Lagos — If there is any country that is unserious with the healthcare system and other issues of human interest, no doubt it is Nigeria. Government has so much trivialised all matters, including the lives of the people. Various administrations have come and gone, yet no improvement on the health sector. Promises made by government officials on how to revamp the health sector have ended unfilled.
Government has also failed to understand that there can be no meaningful achievement on the seven-point agenda of President Musa Umaru Yar'Adua, without addressing the multi-faceted problems facing the health sector.
For instance, the Federal Government has recently realised that N37 billion health centre contract awarded by the past administration of former president Olusegun Obasanjo was in error. The contract is said to have been revoked because it did not follow due process. Nonetheless, observers said that even if such contracts had been allowed to be executed, nothing special would have been done.
While the waste in the health sector continues, life expectancy of many Nigerians is seriously dropping, experts said. According to a recent data, America life expectancy has surpassed 78 years in 2006, but it still lags behind 30 other nations. The good news is America life expectancy is improving faster than in the past.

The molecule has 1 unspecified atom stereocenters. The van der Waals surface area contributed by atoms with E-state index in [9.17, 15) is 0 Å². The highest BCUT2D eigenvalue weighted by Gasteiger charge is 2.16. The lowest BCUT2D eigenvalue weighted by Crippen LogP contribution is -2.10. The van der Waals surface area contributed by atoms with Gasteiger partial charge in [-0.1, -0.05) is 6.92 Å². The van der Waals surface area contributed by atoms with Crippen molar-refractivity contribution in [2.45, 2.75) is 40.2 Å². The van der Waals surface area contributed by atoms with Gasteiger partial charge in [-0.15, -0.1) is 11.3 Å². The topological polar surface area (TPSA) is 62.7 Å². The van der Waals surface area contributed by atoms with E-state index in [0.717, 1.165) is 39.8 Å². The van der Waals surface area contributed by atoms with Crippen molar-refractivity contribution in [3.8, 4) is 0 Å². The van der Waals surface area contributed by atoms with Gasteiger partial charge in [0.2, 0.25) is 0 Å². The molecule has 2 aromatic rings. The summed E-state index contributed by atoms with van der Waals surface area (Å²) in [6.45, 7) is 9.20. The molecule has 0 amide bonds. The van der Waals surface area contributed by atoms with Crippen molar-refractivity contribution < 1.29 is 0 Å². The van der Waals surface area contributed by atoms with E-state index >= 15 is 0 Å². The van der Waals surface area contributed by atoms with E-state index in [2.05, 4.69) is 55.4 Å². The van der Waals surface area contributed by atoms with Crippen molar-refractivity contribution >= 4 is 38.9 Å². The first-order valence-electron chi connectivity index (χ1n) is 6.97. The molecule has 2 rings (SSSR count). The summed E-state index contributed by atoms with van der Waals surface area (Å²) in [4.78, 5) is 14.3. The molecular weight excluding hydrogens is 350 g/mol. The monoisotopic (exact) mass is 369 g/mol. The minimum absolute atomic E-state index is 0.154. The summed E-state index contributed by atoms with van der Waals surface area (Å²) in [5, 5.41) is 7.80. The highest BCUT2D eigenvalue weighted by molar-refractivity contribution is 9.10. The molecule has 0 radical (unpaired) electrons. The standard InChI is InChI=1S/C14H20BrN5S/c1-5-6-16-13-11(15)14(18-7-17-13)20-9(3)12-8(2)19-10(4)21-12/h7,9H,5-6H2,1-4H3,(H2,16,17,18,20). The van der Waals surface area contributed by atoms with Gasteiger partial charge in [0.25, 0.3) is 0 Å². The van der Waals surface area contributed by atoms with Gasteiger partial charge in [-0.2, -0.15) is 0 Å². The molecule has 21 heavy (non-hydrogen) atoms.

The increased life span, the information said, could be attributed to falling mortality in the leading causes of death such as heart diseases, cancer, accidents and diabetes. A reduction in flu-related deaths, due to a mild flu season in 2005, also helped boost the 2006 statistics. Demographers say Americans may be catching up on leading nations after experience declines in the top 15 leading causes of death. Yet, it's somewhat difficult to comprehend that America life expectancy is similar to that of Portugal, the Republic of Korea, or Cuba, according to World Health Organisation (WHO) measures.
But in the case of Nigeria, WHO reported that the average life span of Nigerians is now 47. This is a drop of 20 years from the previous report in the 60s when the average life span was 67 years. Whichever way, there are Nigerian experts that has solution to some of these problems challenging the country's healthcare. One of such experts is Prof. Udoh Obioha, a Nigerian born-American trained bariatric physician. According to him, solution to these age-long problems also requires the political will of the government and the contributions of experts to turn things around.